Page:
199-unit rental building in Duncan coming as part of BC Builds: Eby

199-unit rental building in Duncan coming as part of BC Builds: Eby
B.C. Government handout image
An architect rendering of the building announced for 222 Cowichan Way.

A 199-unit rental building in Duncan is one of the first announced to be built as part of the new BC Builds program.

BC Builds aims to construct rental buildings on public land across the province to provide housing that middle-income people can afford.

“Anyone looking for a place to live knows how hard it is – even if you make a decent salary there are not enough rental homes people can afford,” said Premier David Eby.

“The private sector alone has not been able to deliver the homes middle-class people in B.C. need. That’s why we’re taking action through BC Builds to deliver lower-cost middle-income homes, faster, so the people who keep our communities working – like teachers, nurses, and construction workers – can find homes they can afford in the communities they love.”

The Duncan project will be built on land owned by the Cowichan Tribes at 222 Cowichan Way. It will be a four-to-six-storey wood-frame building.

This is one of the three projects the province announced, the other two being in North Vancouver and Gibsons.

At least 20 per cent of the units have to be rented at 20 per cent below market rates.

READ PREVIOUS FROM 2022: Rob Shaw: NDP leadership candidate David Eby’s housing plan is enormous in scope, ambition

Additionally, the province says all projects built under BC Builds are not to exceed market rent for the community in which they are built. All households must be income tested at move-in with rent not exceeding more than 30 per cent of their income.

BC Builds projects will use government borrowing rates using lower-cost financing and grants to reduce construction costs with the goal of building projects within 12 to 18 months.

“Too many middle-class families are struggling to find a place to live that they can afford, and that’s holding people and our economy back,” said Ravi Kahlon, minister of housing.

“BC Builds is designed to meet this moment, overcome challenging market conditions, and deliver lower-cost rental homes for the people who deliver the services we rely on, and drive our economy forward – so they can build good lives here and thrive.”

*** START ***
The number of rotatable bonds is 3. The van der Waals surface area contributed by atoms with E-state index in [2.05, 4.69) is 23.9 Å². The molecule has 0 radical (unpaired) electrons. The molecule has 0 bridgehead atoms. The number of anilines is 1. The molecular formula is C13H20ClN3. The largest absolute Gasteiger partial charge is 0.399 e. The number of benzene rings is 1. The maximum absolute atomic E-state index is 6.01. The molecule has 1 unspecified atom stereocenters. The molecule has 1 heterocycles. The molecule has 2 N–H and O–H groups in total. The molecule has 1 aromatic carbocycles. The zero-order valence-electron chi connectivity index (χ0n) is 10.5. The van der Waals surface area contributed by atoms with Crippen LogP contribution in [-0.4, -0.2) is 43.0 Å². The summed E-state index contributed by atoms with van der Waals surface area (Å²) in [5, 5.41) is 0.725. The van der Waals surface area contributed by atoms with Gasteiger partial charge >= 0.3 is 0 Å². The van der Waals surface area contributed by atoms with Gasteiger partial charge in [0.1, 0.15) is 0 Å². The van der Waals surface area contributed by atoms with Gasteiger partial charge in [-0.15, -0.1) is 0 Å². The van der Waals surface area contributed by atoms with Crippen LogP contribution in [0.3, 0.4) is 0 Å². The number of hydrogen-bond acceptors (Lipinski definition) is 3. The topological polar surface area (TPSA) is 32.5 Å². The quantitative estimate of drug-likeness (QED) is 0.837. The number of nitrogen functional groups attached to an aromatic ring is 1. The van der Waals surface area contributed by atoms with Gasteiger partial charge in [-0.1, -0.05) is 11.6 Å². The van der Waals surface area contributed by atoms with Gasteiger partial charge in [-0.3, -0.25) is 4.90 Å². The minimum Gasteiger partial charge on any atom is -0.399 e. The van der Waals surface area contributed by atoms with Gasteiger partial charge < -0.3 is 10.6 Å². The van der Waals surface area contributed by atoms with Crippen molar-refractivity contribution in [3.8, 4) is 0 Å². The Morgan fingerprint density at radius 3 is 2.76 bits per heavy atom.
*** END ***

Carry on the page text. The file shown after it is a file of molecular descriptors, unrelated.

The New Democrat government’s almost $3 billion BC Builds program will target property owned by governments, communities and non-profits, and provide low-cost financing to fast-track affordable rental developments on underutilized lands across B.C., Eby said.

Eby said the private market hasn’t been able to ease B.C.’s ongoing housing crisis, resulting in the government making affordable housing one of its top priorities.

“We know that the middle class is struggling in our province,” he said at a news conference. “The people who make our province go are struggling to find a decent place to live.”

Teachers, nurses, firefighters, police officers, civic employees and construction workers have difficulties finding affordable places to live, said Eby.

In North Vancouver, where the premier made the BC Builds announcement, he said rents are as high as $5,000 a month for a three-bedroom apartment.

“We know that the private sector has not been able to deliver the middle-income housing that we need,” he said. “We are attacking the housing issue head on.”

The BC Builds strategy stands in contrast to the “predictable” outcomes when governments got out of the housing market, “speculators ran wild” and prices and rents rose, Eby said.

Opposition BC United Leader Kevin Falcon said NDP news conferences and photo opportunities are not what’s needed to build homes.

“British Columbians are looking for real action and results on housing,” Falcon, a former property developer, posted on social media.

The Green Party said the program offers no immediate help to tens of thousands of people in B.C. struggling daily to make ends meet.

“Premier Eby appears to be out of touch with the lived reality of renters across the province, who need support now, not in 12 to 18 months, to avoid slipping into homelessness,” said Green MLA Adam Olsen in a statement.

Detailed estimates of the numbers of rental units the government expects the program to develop were not provided, but 20 sites with the potential to provide up to 4,000 rental units have already been identified, said Eby.

“The partners that were coming forward were really First Nations partners, local government partners, like the City of North Vancouver and groups like school boards and health authorities,” Eby said.

The groups and entities with the property see the BC Builds program as an investment in the futures of their people and organizations, he said.

“They see a benefit for themselves or their community coming from this kind of housing,” said Eby. “It’s not a profit-driven approach. It’s quite separate from the traditional real estate market. It’s meeting a need that’s out there.”

The BC Builds program is part of the NDP government’s housing strategy, which now totals $19 billion and includes last year’s initiatives to restrict short-term rentals, relax zoning regulations to permit more multi-residential housing developments and build more homes along transit corridors, Eby said.

The ministry said BC Builds developments aim to create affordable housing for families with incomes from $84,780 to $131,950 for a studio or one-bedroom home, or $134,410 to $191,910 for a two-bedroom home or larger.

The monthly rent will vary by community to reflect local incomes, the ministry said.

The BC Builds announcement comes just ahead of the start of its spring legislative session next week and the introduction of the government’s budget on Feb. 22, with a provincial election set for the fall.

Laura BroughamLaura Brougham
Dirk Meissner, The Canadian PressDirk Meissner, The Canadian Press

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